The Reckoning is the first full-length investigation of the killing, tracing Marlowe’s shadowy political dealings, his involvement in covert intelligence work, and the charges of heresy and homosexuality against him. There is critical new evidence about his three companions on that last day in Deptford and about the sinister role of the informer, Richard Baines. More important, The Reckoning is an enthralling revelation of the extraordinary underworld of Elizabethan crime and espionage, a “secret theater” in which nearly every historical figure familiar to us, from hack poet to Queen’s high minister, seems to…[more]
A revelatory biography of the American master as told through the lens of his greatest novel.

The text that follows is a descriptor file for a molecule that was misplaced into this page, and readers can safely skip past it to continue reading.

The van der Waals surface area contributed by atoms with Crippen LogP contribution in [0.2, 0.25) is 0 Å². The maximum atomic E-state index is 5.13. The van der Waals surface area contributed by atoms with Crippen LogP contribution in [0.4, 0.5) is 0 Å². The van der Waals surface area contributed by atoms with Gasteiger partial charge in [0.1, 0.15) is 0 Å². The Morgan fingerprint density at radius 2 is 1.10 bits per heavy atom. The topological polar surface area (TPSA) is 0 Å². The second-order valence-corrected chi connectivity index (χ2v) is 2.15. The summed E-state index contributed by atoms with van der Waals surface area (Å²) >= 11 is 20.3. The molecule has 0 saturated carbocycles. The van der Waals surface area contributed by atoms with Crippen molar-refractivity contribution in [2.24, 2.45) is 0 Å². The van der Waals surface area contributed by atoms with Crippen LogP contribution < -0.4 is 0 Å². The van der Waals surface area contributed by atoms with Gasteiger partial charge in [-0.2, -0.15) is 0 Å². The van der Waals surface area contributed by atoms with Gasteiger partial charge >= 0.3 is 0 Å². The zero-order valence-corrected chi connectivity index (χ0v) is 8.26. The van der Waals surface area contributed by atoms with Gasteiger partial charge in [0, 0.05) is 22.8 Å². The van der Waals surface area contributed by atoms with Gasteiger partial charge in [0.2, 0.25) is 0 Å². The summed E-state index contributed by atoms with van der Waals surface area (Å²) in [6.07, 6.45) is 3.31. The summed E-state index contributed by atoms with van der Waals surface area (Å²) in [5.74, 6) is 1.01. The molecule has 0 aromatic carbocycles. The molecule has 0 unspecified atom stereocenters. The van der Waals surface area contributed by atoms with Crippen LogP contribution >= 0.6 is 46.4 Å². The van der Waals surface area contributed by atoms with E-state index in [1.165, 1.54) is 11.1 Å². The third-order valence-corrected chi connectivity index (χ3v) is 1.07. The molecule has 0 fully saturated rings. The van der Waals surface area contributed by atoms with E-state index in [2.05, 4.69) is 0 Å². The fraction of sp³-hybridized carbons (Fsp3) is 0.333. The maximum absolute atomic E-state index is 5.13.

Henry James (1843–1916) has had many biographers, but Michael Gorra has taken an original approach to this great American progenitor of the modern novel, combining elements of biography, criticism, and travelogue in re-creating the dramatic backstory of James’s masterpiece, Portrait of a Lady (1881). Gorra, an eminent literary critic, shows how this novel—the scandalous story of the expatriate American heiress Isabel Archer—came to be written in the first place. Traveling to Florence, Rome, Paris, and England, Gorra sheds new light on James’s family, the European literary circles—George Eliot, Flaubert, Turgenev—in which James made his name, and the psychological forces that enabled him to create this most memorable of female protagonists. Appealing to readers of Menand’s The Metaphysical Club and McCullough’s The Greater Journey, Portrait of a Novel provides a brilliant account of the greatest American novel of expatriate life ever written. It becomes a piercing detective story on its own. 10 illustrations